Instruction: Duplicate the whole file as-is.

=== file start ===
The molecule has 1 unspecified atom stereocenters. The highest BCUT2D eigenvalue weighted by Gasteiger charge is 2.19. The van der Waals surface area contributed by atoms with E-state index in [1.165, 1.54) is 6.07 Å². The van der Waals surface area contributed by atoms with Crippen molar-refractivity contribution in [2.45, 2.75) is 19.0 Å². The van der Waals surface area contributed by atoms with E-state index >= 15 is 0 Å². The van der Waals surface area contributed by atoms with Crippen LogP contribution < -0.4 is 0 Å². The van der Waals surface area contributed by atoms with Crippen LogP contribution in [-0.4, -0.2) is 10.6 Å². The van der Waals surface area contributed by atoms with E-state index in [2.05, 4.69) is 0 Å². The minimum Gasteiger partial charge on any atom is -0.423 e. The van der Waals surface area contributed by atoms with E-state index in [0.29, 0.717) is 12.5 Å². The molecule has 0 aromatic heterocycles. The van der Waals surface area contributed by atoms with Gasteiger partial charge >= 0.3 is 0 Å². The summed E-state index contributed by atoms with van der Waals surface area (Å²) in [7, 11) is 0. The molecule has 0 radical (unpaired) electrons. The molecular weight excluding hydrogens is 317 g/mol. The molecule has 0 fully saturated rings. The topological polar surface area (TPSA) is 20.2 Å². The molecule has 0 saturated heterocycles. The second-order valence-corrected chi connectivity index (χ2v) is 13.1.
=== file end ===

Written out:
The molecule has 1 unspecified atom stereocenters. The highest BCUT2D eigenvalue weighted by Gasteiger charge is 2.19. The van der Waals surface area contributed by atoms with E-state index in [1.165, 1.54) is 6.07 Å². The van der Waals surface area contributed by atoms with Crippen molar-refractivity contribution in [2.45, 2.75) is 19.0 Å². The van der Waals surface area contributed by atoms with E-state index >= 15 is 0 Å². The van der Waals surface area contributed by atoms with Crippen LogP contribution < -0.4 is 0 Å². The van der Waals surface area contributed by atoms with Crippen LogP contribution in [-0.4, -0.2) is 10.6 Å². The van der Waals surface area contributed by atoms with E-state index in [2.05, 4.69) is 0 Å². The minimum Gasteiger partial charge on any atom is -0.423 e. The van der Waals surface area contributed by atoms with E-state index in [0.29, 0.717) is 12.5 Å². The molecule has 0 aromatic heterocycles. The van der Waals surface area contributed by atoms with Gasteiger partial charge >= 0.3 is 0 Å². The summed E-state index contributed by atoms with van der Waals surface area (Å²) in [7, 11) is 0. The molecule has 0 radical (unpaired) electrons. The molecular weight excluding hydrogens is 317 g/mol. The molecule has 0 fully saturated rings. The topological polar surface area (TPSA) is 20.2 Å². The molecule has 0 saturated heterocycles. The second-order valence-corrected chi connectivity index (χ2v) is 13.1.